The challenging and changing world of property taxes in the USA
By Scott D. Davis, Prager Metis CPAs, LLC
Over the last decade, the amount of funds made available by the Federal Government and distributed to the State Government has continued to dwindle. As these Federal funds dried up further, less money has been made available to the individual states and therefore less to local towns and cities. This ongoing trend has been forcing towns and cities to come up with alternative ways to obtain the funds that the state used to provide which are required to pay for the local public services. As costs at local level rise further and the deficit of these state funds increases, locally assessed property taxes have been and continue to be used as the major way to fund these revenue deficits in local budgets each year.
Unlike many countries around the world, property taxes in the USA are a locally assessed tax. The Federal Government has no power or role in the assessment and collection of these funds. The individual states play a small role in the governing of the property tax function, and although it is listed in all State Statutes, administration is left to the cities and towns. The application of the statutes is therefore subjective in many cases and determined by how the statue is interpreted by one town assessor (the individual in charge with the administering of the property tax function at the town or city level). There is usually a very different interpretation of how a statute is administered from town-to-town and city-to-city in a given state.
Property taxes have become a very large expense item for not just corporations, but homeowners as well. The average U.S. property tax rate is 3% of owned property on a national basis. Until recently, many businesses and individuals received their bill and basically paid it without reviewing it. As property taxes have risen and become more expensive, a greater number of taxpayers started to review their bill more closely. In the USA, owners of property have the right to appeal their property values if they feel it is unfair. If the owner is successful they can recover some of their overpaid taxes. However, it is sometimes a long and arduous process, which can also be quite costly.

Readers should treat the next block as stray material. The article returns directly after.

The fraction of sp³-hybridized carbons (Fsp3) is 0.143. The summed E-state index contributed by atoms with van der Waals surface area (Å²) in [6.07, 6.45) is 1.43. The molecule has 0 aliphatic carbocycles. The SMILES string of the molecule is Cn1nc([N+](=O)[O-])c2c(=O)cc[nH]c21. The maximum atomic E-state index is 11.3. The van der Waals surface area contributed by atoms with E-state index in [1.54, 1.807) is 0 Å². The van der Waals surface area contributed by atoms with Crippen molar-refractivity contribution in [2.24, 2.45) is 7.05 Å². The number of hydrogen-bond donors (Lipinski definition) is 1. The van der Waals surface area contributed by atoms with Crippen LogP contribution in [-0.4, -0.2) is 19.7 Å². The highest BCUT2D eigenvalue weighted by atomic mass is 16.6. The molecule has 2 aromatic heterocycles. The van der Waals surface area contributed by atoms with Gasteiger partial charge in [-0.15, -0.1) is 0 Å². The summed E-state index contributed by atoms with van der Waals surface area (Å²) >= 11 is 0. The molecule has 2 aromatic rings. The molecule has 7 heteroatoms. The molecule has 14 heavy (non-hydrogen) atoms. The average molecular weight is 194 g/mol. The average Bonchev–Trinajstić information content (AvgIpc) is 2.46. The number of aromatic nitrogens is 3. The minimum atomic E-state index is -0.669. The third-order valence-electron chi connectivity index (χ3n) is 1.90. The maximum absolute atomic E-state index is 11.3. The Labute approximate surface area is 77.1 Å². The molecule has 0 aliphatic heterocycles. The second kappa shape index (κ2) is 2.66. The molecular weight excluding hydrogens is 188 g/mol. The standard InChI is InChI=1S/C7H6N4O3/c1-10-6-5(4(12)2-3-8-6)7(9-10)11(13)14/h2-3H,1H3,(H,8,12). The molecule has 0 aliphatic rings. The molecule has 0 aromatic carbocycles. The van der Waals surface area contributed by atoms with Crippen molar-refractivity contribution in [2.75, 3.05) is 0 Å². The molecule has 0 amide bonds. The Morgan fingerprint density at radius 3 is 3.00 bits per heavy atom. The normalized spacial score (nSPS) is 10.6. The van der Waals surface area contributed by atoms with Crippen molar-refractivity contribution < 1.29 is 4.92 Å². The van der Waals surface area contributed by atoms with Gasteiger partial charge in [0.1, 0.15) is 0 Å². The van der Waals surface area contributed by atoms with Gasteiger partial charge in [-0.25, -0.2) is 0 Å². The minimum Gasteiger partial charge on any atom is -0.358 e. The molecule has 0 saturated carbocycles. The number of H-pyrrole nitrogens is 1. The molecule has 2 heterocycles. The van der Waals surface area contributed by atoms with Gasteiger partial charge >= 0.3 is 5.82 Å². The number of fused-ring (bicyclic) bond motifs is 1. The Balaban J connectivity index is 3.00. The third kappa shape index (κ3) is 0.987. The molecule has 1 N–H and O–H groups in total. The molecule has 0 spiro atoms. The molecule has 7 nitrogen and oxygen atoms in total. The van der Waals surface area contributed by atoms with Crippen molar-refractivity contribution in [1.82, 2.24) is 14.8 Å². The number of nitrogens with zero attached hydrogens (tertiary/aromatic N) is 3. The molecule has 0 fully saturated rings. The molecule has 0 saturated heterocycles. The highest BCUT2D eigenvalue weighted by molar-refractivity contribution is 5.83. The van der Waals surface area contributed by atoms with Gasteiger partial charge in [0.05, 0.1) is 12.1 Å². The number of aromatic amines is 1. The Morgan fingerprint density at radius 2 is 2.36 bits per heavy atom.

There are two general types of property in the USA subject to local property taxation, real and personal property. Every state in the USA taxes real estate. There are 31 states which tax personal business property. Below is a very brief definition of each property and some comments concerning each.
This is defined as land and any structure which is permanently affixed to the ground and would include a building or a house. The concept of taxing real property dates back a very long way. In England during the middle ages, the estate was a source of tax revenue for the King, while in Ancient Rome, the tax on estates of the rich was a source of revenue for the Empire and the Emperor. Similar taxes can be traced to the Far East as well.
In general, real property taxes are assessed or valued every year on a specific annual date, known as a lien date. In most cases this date is 1 January. That property value is considered fair market value at that lien date. In some states, the value does not change. However, in other cases the value will change by a predetermined increase every year. This increase is a way to cap values from rising out of control. For example, in the state of California there is a rule known as Proposition 13, which limits an annual increase of 2%, the state of Massachusetts has Proposition 2 and a half, which limits the increase to 2.5% and New Jersey also has a similar rule.
A way many towns and cities have bolstered their depressed revenues, particularly in times when properties values have fallen, is to carry out town-wide or city-wide revaluations, through which all commercial and residential properties in an area are revalued in order to raise the total property values in a given town and therefore have a higher property base to tax. In the year of a revaluation, tax rates may drop and some taxpayers appeal and get reductions in their property values, but in the long run the towns will begin raising their tax rates and still have a higher property value base so they obtain more funds to pay their bills. In the USA, many states have enshrined mandatory revaluations in their Constitution. Many require them every five years and North Carolina requires one every eight years.